62. Lolita – Vladimir Nabokov
63. The Secret History – Donna Tartt
64. The Lovely Bones – Alice Sebold
65. Count of Monte Cristo – Alexandre Dumas
66. On The Road – Jack Kerouac
67. Jude the Obscure – Thomas Hardy
68. Bridget Jones’s Diary – Helen Fielding
69. Midnight’s Children – Salman Rushdie
70. Moby Dick – Herman Melville
71. Oliver Twist – Charles Dickens
72. Dracula – Bram Stoker
73. The Secret Garden – Frances Hodgson Burnett
74. Notes From A Small Island – Bill Bryson
75. Ulysses – James Joyce
76. The Bell Jar – Sylvia Plath
77. Swallows and Amazons – Arthur Ransome
78. Germinal – Emile Zola
79. Vanity Fair – William Makepeace Thackeray
80. Possession – AS Byatt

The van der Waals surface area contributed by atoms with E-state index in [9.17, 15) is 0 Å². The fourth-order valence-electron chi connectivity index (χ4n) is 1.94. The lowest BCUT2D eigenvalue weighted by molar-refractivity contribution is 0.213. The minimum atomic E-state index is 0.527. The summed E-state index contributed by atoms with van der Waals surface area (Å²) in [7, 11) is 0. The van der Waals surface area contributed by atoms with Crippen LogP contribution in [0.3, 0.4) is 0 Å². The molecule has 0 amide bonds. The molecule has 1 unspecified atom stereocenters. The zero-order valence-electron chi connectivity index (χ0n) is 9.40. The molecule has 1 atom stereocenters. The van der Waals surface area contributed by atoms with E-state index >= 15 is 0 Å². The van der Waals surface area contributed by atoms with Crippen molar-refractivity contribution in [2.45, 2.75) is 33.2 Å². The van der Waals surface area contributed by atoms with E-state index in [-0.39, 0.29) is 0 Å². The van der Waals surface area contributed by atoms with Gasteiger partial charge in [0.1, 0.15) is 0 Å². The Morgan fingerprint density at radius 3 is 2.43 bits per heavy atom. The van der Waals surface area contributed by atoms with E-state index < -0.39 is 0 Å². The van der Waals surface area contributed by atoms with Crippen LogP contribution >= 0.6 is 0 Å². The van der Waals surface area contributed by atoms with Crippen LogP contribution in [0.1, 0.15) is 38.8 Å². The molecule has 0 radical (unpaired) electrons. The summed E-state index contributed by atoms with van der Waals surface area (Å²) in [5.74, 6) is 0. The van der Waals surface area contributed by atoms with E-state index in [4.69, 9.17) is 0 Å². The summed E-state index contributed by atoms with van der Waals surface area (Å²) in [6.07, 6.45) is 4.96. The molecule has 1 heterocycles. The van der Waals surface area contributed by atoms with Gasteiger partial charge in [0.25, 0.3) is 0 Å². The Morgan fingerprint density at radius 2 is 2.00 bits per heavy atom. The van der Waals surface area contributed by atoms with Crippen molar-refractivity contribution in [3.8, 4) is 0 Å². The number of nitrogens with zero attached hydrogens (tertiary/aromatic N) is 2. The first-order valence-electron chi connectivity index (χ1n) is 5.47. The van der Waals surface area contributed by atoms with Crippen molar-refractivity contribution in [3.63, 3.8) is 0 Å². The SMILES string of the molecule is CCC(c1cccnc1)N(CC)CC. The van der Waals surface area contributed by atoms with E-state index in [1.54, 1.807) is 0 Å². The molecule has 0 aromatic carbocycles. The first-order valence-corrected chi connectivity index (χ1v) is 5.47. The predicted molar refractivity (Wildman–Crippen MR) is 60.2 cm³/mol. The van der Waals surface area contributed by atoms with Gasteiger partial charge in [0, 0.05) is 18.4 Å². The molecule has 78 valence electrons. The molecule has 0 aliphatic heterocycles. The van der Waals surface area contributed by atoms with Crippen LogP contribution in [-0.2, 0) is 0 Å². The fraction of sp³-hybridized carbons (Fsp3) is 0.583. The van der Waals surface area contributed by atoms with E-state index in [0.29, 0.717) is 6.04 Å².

81. A Christmas Carol – Charles Dickens
82. Cloud Atlas – David Mitchell
83. The Color Purple – Alice Walker
84. The Remains of the Day – Kazuo Ishiguro
85. Madame Bovary – Gustave Flaubert
86. A Fine Balance – Rohinton Mistry
87. Charlotte’s Web – EB White
88. The Five People You Meet In Heaven – Mitch Albom *
89. Adventures of Sherlock Holmes – Sir Arthur Conan Doyle
90. The Faraway Tree Collection – Enid Blyton
91. Heart of Darkness – Joseph Conrad
92. The Little Prince – Antoine De Saint-Exupery
93. The Wasp Factory – Iain Banks
94. Watership Down – Richard Adams
95. A Confederacy of Dunces – John Kennedy Toole
96. A Town Like Alice – Nevil Shute
97. The Three Musketeers – Alexandre Dumas
98. Hamlet – William Shakespeare
99. Charlie and the Chocolate Factory – Roald Dahl

100. Les Miserables – Victor Hugo

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Writer’s Block Angst